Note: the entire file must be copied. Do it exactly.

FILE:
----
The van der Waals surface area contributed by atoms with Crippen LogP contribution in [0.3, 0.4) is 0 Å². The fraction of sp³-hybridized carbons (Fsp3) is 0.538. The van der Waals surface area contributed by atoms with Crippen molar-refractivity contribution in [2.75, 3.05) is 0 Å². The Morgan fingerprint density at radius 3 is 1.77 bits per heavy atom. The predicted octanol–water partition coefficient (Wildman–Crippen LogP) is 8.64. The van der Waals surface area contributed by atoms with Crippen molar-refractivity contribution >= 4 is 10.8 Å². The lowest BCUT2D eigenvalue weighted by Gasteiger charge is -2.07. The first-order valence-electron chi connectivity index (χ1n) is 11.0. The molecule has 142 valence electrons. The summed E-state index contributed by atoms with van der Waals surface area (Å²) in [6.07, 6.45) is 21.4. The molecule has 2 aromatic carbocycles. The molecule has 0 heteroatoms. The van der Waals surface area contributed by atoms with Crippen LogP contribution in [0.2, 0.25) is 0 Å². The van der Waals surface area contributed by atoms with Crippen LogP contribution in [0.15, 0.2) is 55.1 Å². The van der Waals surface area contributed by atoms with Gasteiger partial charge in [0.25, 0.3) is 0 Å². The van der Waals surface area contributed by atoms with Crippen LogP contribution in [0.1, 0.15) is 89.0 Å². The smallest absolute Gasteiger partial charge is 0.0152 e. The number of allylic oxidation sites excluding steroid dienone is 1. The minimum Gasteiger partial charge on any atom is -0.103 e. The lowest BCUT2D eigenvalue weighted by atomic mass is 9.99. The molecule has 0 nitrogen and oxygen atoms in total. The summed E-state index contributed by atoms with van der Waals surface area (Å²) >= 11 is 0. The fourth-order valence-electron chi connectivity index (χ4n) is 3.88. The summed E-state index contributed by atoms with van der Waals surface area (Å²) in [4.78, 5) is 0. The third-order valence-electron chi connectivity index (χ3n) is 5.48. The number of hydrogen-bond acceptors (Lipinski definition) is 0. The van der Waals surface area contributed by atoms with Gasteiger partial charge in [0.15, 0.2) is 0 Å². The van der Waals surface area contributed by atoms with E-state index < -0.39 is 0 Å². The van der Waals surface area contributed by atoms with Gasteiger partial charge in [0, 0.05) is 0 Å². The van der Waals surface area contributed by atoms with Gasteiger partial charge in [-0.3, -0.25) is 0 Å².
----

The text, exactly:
The van der Waals surface area contributed by atoms with Crippen LogP contribution in [0.3, 0.4) is 0 Å². The fraction of sp³-hybridized carbons (Fsp3) is 0.538. The van der Waals surface area contributed by atoms with Crippen molar-refractivity contribution in [2.75, 3.05) is 0 Å². The Morgan fingerprint density at radius 3 is 1.77 bits per heavy atom. The predicted octanol–water partition coefficient (Wildman–Crippen LogP) is 8.64. The van der Waals surface area contributed by atoms with Crippen molar-refractivity contribution >= 4 is 10.8 Å². The lowest BCUT2D eigenvalue weighted by Gasteiger charge is -2.07. The first-order valence-electron chi connectivity index (χ1n) is 11.0. The molecule has 142 valence electrons. The summed E-state index contributed by atoms with van der Waals surface area (Å²) in [6.07, 6.45) is 21.4. The molecule has 2 aromatic carbocycles. The molecule has 0 heteroatoms. The van der Waals surface area contributed by atoms with Crippen LogP contribution in [0.2, 0.25) is 0 Å². The van der Waals surface area contributed by atoms with Crippen LogP contribution in [0.15, 0.2) is 55.1 Å². The van der Waals surface area contributed by atoms with Gasteiger partial charge in [0.25, 0.3) is 0 Å². The van der Waals surface area contributed by atoms with Crippen LogP contribution in [0.1, 0.15) is 89.0 Å². The smallest absolute Gasteiger partial charge is 0.0152 e. The number of allylic oxidation sites excluding steroid dienone is 1. The minimum Gasteiger partial charge on any atom is -0.103 e. The lowest BCUT2D eigenvalue weighted by atomic mass is 9.99. The molecule has 0 nitrogen and oxygen atoms in total. The summed E-state index contributed by atoms with van der Waals surface area (Å²) >= 11 is 0. The fourth-order valence-electron chi connectivity index (χ4n) is 3.88. The summed E-state index contributed by atoms with van der Waals surface area (Å²) in [4.78, 5) is 0. The third-order valence-electron chi connectivity index (χ3n) is 5.48. The number of hydrogen-bond acceptors (Lipinski definition) is 0. The van der Waals surface area contributed by atoms with Gasteiger partial charge in [0.15, 0.2) is 0 Å². The van der Waals surface area contributed by atoms with E-state index < -0.39 is 0 Å². The van der Waals surface area contributed by atoms with Gasteiger partial charge in [0, 0.05) is 0 Å². The van der Waals surface area contributed by atoms with Gasteiger partial charge in [-0.3, -0.25) is 0 Å².